We have a preferential system down here in Australia that relies on paper ballots filled in with pencils, and it seems to me that such a system is a lot less prone - by definition - to technical errors than any electronic system. Yes, it provides more options for people to "donkey" their vote (e.g. by numbering every box as 1 or whatever), but such votes are explicitly invalidated, and every voter has the opportunity to understand what constitutes a valid vote, both in terms of advertisements for weeks before the vote and in terms of the various how-to-vote cards handed out (both by the electoral commission and the various parties).
This also by default gives a reliable paper record that can be used for recounts, should such be required.
So again, and this is a curiosity to me: what's with the American fascination with machines to do your voting for you?
Iain -- the American fascination with machines has everything to do with companies (like Diebold) that stand to profit from the sale of thousands of them, and their effective lobbying of politicians.
In Massachusetts, we have Scantron paper ballots where you fill in the blank with arrows unambiguously pointing at candidates names or ballot question answers. It makes for a big ballot, but you know what you've voted for, and then the ballot gets fed into a counting machine AND then gets physically put into a locked ballot box under the purview of a security guard.
It seems to me this is a great blend of low-tech backup to high-tech convenience.
Black box voting is considered dead in the Netherlands. A group of people founded "we do not trust voting computers" (www.wijvertrouwenstemcomputersniet.nl) and made a big enough fuzz about e-voting such that the parliament forced e-voting out of all elections.
No high tech anymore, just paper, red markers and counting. It *might* lead to a more technical solution with a papertrail, but that would be a very costly investment. Maybe too costly just for a bit of convenience.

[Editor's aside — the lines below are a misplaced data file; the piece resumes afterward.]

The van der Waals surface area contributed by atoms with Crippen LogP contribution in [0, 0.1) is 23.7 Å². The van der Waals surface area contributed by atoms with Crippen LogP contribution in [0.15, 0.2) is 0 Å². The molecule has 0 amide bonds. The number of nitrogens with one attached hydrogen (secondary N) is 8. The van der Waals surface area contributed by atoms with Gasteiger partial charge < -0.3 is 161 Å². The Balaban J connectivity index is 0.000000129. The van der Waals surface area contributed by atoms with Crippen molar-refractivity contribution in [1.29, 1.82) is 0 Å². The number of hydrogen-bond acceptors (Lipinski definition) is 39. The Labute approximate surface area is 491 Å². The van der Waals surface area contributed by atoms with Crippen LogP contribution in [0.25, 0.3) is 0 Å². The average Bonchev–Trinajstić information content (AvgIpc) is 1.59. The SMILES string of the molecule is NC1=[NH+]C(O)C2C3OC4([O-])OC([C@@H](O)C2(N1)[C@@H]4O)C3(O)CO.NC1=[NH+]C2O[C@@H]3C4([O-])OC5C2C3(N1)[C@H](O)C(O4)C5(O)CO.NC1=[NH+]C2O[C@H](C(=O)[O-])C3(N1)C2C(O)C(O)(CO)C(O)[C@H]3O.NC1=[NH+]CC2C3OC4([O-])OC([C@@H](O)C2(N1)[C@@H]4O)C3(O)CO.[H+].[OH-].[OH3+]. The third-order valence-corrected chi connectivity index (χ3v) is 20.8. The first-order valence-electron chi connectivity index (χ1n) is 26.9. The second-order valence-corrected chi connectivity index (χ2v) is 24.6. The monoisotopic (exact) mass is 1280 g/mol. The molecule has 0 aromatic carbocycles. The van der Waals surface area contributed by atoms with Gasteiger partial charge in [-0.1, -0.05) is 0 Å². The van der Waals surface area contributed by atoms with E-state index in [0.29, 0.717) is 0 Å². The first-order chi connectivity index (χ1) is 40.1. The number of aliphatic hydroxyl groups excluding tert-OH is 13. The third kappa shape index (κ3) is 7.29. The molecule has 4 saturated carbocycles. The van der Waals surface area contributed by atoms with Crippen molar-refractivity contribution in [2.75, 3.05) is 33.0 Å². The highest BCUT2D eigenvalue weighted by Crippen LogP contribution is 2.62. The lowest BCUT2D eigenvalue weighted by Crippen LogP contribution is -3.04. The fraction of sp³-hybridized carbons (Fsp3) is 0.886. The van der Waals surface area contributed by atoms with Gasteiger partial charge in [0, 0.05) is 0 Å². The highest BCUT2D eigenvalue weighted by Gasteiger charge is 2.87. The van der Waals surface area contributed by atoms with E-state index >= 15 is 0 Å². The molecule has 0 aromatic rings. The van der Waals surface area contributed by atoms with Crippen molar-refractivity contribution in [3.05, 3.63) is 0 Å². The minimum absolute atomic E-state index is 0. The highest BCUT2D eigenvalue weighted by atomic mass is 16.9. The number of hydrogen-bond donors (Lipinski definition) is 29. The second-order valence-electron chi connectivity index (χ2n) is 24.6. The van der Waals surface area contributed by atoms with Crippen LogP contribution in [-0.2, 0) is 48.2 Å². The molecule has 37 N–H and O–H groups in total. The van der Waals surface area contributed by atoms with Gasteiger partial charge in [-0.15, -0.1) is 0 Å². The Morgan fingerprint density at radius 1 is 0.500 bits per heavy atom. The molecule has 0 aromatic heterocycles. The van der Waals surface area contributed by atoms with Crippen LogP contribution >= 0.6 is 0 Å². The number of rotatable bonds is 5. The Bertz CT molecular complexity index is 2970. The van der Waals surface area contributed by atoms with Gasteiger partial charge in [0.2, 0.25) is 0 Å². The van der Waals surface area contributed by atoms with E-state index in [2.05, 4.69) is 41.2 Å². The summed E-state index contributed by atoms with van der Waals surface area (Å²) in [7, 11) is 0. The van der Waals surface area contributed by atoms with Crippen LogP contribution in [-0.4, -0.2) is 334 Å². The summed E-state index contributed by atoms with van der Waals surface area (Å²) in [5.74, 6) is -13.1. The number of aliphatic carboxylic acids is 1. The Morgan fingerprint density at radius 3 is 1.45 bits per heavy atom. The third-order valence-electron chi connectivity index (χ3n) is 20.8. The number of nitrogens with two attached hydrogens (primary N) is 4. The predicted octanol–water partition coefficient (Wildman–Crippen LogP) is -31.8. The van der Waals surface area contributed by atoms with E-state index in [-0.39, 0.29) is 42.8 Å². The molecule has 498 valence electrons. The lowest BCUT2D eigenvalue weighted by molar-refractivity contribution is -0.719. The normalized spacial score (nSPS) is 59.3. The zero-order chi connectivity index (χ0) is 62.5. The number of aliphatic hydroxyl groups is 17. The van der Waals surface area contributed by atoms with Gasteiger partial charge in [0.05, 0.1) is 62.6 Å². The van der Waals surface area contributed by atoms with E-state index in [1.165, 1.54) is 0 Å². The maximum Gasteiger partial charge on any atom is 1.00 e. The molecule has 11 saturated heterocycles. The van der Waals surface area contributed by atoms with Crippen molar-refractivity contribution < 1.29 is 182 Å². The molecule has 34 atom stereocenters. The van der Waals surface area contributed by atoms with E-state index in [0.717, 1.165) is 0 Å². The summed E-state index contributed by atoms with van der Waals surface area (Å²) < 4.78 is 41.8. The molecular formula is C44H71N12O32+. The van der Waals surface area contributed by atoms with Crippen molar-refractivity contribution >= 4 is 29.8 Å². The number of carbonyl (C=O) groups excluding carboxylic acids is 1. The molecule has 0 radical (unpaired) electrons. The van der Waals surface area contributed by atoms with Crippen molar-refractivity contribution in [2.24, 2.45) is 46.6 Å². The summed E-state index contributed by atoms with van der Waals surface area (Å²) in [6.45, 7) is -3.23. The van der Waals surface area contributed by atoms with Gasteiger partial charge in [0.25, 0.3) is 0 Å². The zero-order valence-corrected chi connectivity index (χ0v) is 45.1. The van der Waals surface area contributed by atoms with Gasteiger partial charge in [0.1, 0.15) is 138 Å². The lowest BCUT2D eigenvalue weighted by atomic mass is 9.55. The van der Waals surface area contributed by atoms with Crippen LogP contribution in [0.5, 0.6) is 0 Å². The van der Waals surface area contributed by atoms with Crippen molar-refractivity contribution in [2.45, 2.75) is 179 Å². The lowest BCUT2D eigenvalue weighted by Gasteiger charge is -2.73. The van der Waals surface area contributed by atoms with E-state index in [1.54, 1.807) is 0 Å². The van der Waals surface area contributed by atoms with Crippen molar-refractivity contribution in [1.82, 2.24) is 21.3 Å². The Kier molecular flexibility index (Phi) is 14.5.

A paper trail is good. They could of just fitted the old machines with new digital tabulators to keep count. That wouldn't of cost as much and that seems to be driving the whole thing. Throw away thinking. Baby with bath water mentality.
@js >"There must be rules for dealing with incorrect or ambiguous markings. Instructions must be posted in the booth, along with the note that incorrectly marked or ambiguous ballots may be disqualified. If somebody still feels creative, that's their problem. If the form is machine-readable, it's even simpler. If the machine can read it, it's a valid marking. If somebody makes a marking that cannot be read, then it's invalid."
You would think that would be the case, but Florida 2000 proved that wrong. There ambiguous ballots were counted that count not be read by the machine. In one county if there was a stray dent anywhere near where the hole was to be punched -- it was counted as it supposedly indicated the "intent" of the voter. The claim was the voter was too weak to actually push the chad out and too weak-eyed to see where exactly to poke through the center of the chad. Then there was variation in the count where some counters counted those and others in a different county would only count it if the chad had at least two threads holding it to the ballot but not if it had three or more. There was no consistency in the standards from county to county. And there was enough inconsistency to be within the margin of error.
No matter how you slice it, with e-voting you lose either anonymity, non-repudiability, or both.
Sure, you can have ballot-box stuffing with paper voting, but it's far more painful and expensive than having someone hack an electronic system, whether open or closed source.
"Justice should never be sacrificed to expedience". Back to paper ballots, with various community representatives and sherriff's deputies supervising the count.
> No, the real way to do it is to have the machine mark a paper ballot in both a machine-readable and human-readable format. Basically the machine fills in the bubbles for you and it is then optically scanned to make the official count. The paper ballots are available can be counted by hand if there is a challenge to the count. They also can be counted by hand to audit the machine count. Secure, verifiable, auditable, and archivable.
This "secure" approach ignores several important attacks. An attacker might, for example, reorder the ballot or delete candidates from it, or make it easier to select certain candidates, or selectively delay or deny service. Since none of these attacks create differences between the electronic and paper "ballots", audits (if any) will not catch them.
Except for a tiny number of disabled voters, computational vote casting unnecessarily compromises security and wastes our money. The overwhelming majority of voters should use hand-marked paper ballots. These should be counted in the precinct in which they were cast, either by hand or by tabulators backed by statistically-supported hand audits. Machine assistance should be reserved only for those who need it to vote independently.